“I’ve said for 20 years that 80% of what we do in primary care probably doesn’t need the doctor and the patient to be in the same room together,” says Jeff Linder ’92, ’97 MD, the Michael A. Gertz Professor of Medicine.
While there are some medical conditions that require in-person visits, for most interactions, Linder says, telehealth is ideal. The benefits are clear. Patients can see a doctor from work or home, and a 15-minute interaction does not require a half-day commitment. Some diagnostic devices may even be mailed to a patient’s home, allowing physicians to measure vital signs or listen to a patient’s lungs and heart from afar.
“Patients seem to like telehealth because it makes their medical care so much less obtrusive,” says neurology professor Richard Bernstein, Northwestern Medicine’s medical director of telehealth and Distinguished Physician in Vascular Neurology.
There are major cost savings for medical providers, too. Clinics don’t have to employ as many people. They need fewer exam rooms and less parking.
While doctors likely needed little convincing, the coronavirus pandemic forced Medicare and the major private insurance payers to recognize telehealth’s validity and compensate physicians and therapists for virtual visits.
“It’s ready for prime time,” says Jacqueline Gollan, an associate professor of psychiatry and behavioral sciences and obstetrics and gynecology who uses telepsychology to deliver phone-based cognitive behavior treatment for depression and anxiety.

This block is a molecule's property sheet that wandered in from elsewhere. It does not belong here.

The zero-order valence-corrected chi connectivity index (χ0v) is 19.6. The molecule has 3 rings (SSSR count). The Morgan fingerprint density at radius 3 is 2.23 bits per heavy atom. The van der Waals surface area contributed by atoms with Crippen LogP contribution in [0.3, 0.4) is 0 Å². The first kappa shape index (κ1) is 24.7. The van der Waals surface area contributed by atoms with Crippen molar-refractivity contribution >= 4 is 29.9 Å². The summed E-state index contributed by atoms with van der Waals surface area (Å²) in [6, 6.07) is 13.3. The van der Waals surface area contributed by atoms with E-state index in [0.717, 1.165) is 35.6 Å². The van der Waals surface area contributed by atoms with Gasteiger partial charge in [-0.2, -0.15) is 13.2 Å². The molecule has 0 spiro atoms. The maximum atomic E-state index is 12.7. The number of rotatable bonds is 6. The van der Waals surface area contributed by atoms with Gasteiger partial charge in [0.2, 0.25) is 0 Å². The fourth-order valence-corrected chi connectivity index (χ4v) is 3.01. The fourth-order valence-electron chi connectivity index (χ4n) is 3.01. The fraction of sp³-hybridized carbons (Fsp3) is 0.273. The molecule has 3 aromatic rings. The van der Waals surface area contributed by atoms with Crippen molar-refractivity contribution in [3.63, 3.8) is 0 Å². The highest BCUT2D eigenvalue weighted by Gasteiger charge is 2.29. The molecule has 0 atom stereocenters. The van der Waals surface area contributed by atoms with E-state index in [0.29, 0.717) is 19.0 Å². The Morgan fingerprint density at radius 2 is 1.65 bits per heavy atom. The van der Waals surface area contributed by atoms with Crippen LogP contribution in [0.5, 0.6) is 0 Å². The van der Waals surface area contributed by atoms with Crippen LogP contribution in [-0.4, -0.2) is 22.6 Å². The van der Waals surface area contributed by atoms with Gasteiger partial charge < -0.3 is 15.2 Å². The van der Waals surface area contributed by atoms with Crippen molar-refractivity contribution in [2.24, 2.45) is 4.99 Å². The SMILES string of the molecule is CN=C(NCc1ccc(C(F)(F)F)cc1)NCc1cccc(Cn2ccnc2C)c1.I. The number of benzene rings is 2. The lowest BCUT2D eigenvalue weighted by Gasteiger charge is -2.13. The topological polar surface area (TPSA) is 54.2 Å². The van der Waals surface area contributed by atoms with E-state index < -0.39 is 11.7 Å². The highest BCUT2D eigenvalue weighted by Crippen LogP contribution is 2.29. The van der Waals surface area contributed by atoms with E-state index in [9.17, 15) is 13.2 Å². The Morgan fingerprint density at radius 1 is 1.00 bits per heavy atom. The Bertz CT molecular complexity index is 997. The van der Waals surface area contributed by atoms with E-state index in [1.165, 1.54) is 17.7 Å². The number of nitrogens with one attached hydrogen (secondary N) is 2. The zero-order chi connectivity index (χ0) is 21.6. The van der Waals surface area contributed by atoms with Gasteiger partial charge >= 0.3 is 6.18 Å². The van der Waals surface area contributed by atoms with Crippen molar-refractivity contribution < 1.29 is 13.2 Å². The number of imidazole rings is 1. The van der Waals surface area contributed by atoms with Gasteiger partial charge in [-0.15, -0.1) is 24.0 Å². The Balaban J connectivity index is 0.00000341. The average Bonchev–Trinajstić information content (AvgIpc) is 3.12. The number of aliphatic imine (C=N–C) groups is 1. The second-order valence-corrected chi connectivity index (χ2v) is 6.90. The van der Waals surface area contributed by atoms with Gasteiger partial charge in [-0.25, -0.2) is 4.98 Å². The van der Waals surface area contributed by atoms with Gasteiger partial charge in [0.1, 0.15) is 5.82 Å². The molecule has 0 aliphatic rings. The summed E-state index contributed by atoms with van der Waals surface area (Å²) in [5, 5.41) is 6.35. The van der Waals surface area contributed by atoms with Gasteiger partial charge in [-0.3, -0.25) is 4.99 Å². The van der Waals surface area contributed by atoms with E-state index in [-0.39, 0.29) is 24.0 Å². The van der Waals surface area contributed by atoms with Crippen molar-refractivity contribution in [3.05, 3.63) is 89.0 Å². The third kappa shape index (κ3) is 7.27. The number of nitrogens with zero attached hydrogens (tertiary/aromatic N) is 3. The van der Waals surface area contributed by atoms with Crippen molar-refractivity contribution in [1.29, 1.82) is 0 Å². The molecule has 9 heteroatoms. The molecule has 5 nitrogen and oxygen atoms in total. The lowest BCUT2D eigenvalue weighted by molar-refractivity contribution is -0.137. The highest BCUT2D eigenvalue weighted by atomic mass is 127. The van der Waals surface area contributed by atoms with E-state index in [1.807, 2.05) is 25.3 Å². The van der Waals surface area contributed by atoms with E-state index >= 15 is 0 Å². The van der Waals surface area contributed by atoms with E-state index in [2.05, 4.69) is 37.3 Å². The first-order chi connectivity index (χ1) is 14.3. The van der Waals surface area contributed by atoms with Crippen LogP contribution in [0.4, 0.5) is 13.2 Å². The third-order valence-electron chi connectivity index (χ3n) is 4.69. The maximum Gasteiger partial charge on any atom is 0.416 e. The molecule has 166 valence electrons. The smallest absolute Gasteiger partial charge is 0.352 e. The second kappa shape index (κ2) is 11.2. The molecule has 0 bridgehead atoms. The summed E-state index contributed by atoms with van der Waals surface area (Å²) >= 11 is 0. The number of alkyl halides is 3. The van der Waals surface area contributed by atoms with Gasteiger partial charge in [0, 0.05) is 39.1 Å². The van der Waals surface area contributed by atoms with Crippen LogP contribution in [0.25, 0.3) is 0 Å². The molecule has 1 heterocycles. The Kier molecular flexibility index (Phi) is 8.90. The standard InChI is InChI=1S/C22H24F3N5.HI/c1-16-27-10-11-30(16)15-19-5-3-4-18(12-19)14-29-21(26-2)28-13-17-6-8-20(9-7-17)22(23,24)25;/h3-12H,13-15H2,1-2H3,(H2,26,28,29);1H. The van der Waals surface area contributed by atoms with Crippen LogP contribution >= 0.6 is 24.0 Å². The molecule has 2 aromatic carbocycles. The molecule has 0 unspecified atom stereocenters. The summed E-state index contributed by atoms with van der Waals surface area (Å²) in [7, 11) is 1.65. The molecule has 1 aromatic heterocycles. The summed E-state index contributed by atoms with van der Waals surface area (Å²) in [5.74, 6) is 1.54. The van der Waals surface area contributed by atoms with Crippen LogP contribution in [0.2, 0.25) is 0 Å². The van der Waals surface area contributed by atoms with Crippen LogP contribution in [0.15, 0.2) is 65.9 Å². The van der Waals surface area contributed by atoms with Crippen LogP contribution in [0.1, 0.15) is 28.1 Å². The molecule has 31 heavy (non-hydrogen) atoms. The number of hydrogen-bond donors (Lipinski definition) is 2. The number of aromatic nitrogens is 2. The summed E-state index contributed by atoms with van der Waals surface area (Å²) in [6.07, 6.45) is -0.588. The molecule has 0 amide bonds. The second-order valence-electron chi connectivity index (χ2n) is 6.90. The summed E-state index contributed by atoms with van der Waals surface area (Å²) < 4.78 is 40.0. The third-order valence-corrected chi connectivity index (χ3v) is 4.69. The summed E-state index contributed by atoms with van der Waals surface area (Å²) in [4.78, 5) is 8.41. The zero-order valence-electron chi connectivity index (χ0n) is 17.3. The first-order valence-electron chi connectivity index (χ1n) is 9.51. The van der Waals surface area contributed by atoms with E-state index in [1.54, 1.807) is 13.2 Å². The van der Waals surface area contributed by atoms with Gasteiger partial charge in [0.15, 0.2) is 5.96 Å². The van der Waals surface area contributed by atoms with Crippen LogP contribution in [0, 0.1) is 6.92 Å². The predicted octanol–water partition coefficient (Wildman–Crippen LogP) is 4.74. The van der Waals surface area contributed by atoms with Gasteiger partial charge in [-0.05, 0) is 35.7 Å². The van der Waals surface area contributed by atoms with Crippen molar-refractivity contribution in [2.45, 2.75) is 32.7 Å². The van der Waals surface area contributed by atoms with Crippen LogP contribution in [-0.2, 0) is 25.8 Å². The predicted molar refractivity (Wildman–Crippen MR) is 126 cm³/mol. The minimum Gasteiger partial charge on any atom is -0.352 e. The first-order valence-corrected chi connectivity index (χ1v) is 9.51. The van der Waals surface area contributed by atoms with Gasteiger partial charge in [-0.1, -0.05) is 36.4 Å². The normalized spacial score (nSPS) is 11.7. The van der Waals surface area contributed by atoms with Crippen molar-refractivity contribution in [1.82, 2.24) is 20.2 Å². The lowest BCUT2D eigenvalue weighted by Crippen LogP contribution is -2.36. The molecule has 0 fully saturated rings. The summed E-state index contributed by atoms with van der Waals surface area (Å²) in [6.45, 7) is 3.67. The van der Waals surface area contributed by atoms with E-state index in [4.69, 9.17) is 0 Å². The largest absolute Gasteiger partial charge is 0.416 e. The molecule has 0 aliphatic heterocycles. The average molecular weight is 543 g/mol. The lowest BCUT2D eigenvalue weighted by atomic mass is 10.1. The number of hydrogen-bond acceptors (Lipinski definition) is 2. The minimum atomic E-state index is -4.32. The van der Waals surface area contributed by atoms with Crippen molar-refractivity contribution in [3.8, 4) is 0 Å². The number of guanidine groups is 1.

Video visits and phone check-ins, she says, advance the delivery of health care by removing physical barriers, while also increasing privacy and reducing stigma.
“The treatment via telehealth is robust,” she adds. “It feels a little bit more like intensive care, actually, because we’re getting so much education and treatment done in our sessions.”
Linder, a general internist who specializes in adult primary care, says there are additional advantages to video visits, such as seeing a patient’s living conditions. Virtual telehealth visits also allow physicians to engage involved caregivers who might be able to help describe a patient’s symptoms.
“I can also say, ‘Go to your medicine cabinet and show me what medicines you’re taking,’ whereas for an in-person visit, we’re left wondering, ‘Is Mrs. Smith taking the right drugs?’ ” says Linder, who is chief of general internal medicine and geriatrics in the Department of Medicine.
Challenges remain though. For example, there’s some evidence that telehealth patients are more likely to get inappropriate antibiotics, says Linder. Some older adults may lack access — real or perceived — to the technology or know-how needed to do a video-based visit. And some patients may struggle with the abstract expression of how they’re feeling.
Michael Wolf, associate vice chair for research in the Department of Medicine, is leading the Chicago COVID & Comorbidities (C3) Survey, which is following a diverse cohort of patients who have complex health care needs that require routine visits — “the frequent flyers of the health care system.”
“Are they getting as much satisfaction with these [telehealth] visits as they were with in-person visits?” wonders Wolf, director of the Institute for Public Health and Medicine’s Center for Applied Health Research on Aging. His center is working to understand what patients are thriving with telehealth, which individuals may need additional technical support, and what type still needs in-person visits. “We want to make sure that COVID doesn’t create further health care disparities because of a lack of access or capability,” he says.
In the end, Bernstein says, some situations require face-to-face interactions. “You would never want to be told by Skype that your tumor has recurred,” he says. “Some things require human connection. We’ll sort all that out, though. Doctors and patients are both good at knowing what’s best for them.”